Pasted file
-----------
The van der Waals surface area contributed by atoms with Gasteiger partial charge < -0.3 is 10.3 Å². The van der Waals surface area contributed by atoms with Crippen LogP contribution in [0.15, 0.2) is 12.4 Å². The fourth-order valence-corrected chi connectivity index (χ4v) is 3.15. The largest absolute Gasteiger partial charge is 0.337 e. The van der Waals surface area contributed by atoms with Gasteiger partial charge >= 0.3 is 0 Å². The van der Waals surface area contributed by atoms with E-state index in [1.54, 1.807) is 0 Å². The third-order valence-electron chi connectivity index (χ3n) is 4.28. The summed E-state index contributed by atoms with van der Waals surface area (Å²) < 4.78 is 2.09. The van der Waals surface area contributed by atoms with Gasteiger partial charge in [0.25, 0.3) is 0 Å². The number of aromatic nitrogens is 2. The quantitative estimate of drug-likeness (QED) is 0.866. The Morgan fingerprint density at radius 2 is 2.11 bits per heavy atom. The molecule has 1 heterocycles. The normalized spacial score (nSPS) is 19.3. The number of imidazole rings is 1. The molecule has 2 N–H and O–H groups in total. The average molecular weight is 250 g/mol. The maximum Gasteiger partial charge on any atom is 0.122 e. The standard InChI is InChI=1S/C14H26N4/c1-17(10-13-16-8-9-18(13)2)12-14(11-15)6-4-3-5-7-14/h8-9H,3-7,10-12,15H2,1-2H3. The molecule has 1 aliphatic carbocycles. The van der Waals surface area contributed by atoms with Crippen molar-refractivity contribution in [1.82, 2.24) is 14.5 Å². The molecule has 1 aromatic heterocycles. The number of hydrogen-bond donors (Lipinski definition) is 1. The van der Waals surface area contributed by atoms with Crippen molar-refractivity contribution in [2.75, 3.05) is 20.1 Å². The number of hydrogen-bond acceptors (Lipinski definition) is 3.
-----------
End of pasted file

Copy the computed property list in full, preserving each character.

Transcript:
The van der Waals surface area contributed by atoms with Gasteiger partial charge < -0.3 is 10.3 Å². The van der Waals surface area contributed by atoms with Crippen LogP contribution in [0.15, 0.2) is 12.4 Å². The fourth-order valence-corrected chi connectivity index (χ4v) is 3.15. The largest absolute Gasteiger partial charge is 0.337 e. The van der Waals surface area contributed by atoms with Gasteiger partial charge >= 0.3 is 0 Å². The van der Waals surface area contributed by atoms with E-state index in [1.54, 1.807) is 0 Å². The third-order valence-electron chi connectivity index (χ3n) is 4.28. The summed E-state index contributed by atoms with van der Waals surface area (Å²) < 4.78 is 2.09. The van der Waals surface area contributed by atoms with Gasteiger partial charge in [0.25, 0.3) is 0 Å². The number of aromatic nitrogens is 2. The quantitative estimate of drug-likeness (QED) is 0.866. The Morgan fingerprint density at radius 2 is 2.11 bits per heavy atom. The molecule has 1 heterocycles. The normalized spacial score (nSPS) is 19.3. The number of imidazole rings is 1. The molecule has 2 N–H and O–H groups in total. The average molecular weight is 250 g/mol. The maximum Gasteiger partial charge on any atom is 0.122 e. The standard InChI is InChI=1S/C14H26N4/c1-17(10-13-16-8-9-18(13)2)12-14(11-15)6-4-3-5-7-14/h8-9H,3-7,10-12,15H2,1-2H3. The molecule has 1 aliphatic carbocycles. The van der Waals surface area contributed by atoms with Crippen molar-refractivity contribution in [1.82, 2.24) is 14.5 Å². The molecule has 1 aromatic heterocycles. The number of hydrogen-bond donors (Lipinski definition) is 1. The van der Waals surface area contributed by atoms with Crippen molar-refractivity contribution in [2.75, 3.05) is 20.1 Å². The number of hydrogen-bond acceptors (Lipinski definition) is 3.